Does Your Guitar Sounds Really Good?
by Mike Zanov,

MusicDish Network Sponsor
One day you will realize that your guitar doesn't sound as good as your friend's, and not because he is a better player. You are playing the same chords, but your guitar sounds crummy! Why? Because your guitar is not perfectly tuned!

If this is happening to you, then you must really work on tuning your guitar. Once you get it perfectly tuned, only then the chords will came to life! If you're not perfectly in tune, you're missing out on the entire experience. This is especially true when you're playing electric guitar with distortion. When the notes of a chord are played together, the result should be one full sound that stands on it's own. This is what occurs when you are in ideal tune.

There are two tools that you can employ when tuning your guitar. One is an electronic tuner and the other is your ear. Tuning by ear is far more important because you must be able to be familiar with different pitches in sound. This is vital to being a musician. Ear training takes time. Don't get upset because you can't tune by ear in a week. Your brain needs to get familiar with the notes in music.

I want to share some different ways to tune your guitar. The first is the most typical. It involves matching the notes on the neighboring strings as follows:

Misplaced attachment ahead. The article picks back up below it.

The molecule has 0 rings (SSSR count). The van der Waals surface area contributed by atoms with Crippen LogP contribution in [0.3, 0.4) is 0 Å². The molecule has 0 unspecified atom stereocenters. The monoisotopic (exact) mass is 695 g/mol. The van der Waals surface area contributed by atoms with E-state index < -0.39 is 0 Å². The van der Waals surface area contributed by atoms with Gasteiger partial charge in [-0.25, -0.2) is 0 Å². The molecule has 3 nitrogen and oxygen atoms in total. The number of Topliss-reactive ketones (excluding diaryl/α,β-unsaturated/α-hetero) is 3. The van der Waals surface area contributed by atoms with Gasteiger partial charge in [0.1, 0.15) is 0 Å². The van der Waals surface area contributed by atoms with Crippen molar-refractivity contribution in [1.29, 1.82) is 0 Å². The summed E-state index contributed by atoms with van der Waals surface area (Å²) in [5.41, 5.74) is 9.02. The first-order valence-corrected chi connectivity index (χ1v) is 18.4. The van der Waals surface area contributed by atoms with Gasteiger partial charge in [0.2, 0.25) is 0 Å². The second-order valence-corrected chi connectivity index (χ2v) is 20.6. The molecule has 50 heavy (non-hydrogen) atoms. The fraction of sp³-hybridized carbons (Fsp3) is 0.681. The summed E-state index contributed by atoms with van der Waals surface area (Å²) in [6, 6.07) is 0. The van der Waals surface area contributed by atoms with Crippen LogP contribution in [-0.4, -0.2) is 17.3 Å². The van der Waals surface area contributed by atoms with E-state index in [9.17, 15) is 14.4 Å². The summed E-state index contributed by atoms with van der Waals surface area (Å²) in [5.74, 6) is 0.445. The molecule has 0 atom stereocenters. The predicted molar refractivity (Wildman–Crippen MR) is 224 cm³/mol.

6th string, 5th fret and 5th string open
5th string, 5th fret and 4th string open
4th string, 5th fret and 3rd string open
3rd string, 4th fret and 2nd string open
2nd string, 5th fret and 1st string open

With this technique you are matching the notes precisely to obtain the correct tuning. All of the notes are the same in pitch. If you're off on one of the strings, the rest of them will be out of tune, so be careful when tuning.

A second way to tune is by octaves. An octave is the interval between two notes with the same name. If you played the C major scale: C D E F G A B C, the two Cs are one octave apart. You can tune with octaves as follows:

6th string open and 5th string, 7th fret
5th string open and 4th string, 7th fret
4th string open and 3rd string, 7th fret
3rd string open and 2nd string, 8th fret
2nd string open and 1st string, 7th fret

By now you're most likely wondering, "What about the tuning of the 6th string?" Good point. When you tune the rest of the strings from the 6th, it's called "Relative Tuning." Even though you may not be in tune with a piano, you WILL be in tune with yourself and that's fine for practicing.

If you want to be in "Concert Pitch", you will either need to tune from a tuner, another instrument or a pitch pipe. I advise that you get a pitch pipe to start with. It's fine for ear training and it's easier to fulfill than a piano!

One additional way that I tune guitars is by simply using chords. Once you know how they are expected to sound, they become very handy in tuning. Start with E major, then play a G major and tweak it a little if needed, then play the D major. All three are the open position chords at the top of the neck.

After properly tuning your guitar, if you can't get a rich vibration when playing chords then you might consider adjusting the intonation of your electric guitar, as well. You'll be amazed at how great a perfectly tuned guitar will sound! After all, there is really no other alternative!

Provided by the MusicDish Network. Copyright © MusicDish LLC 2006 - Republished with Permission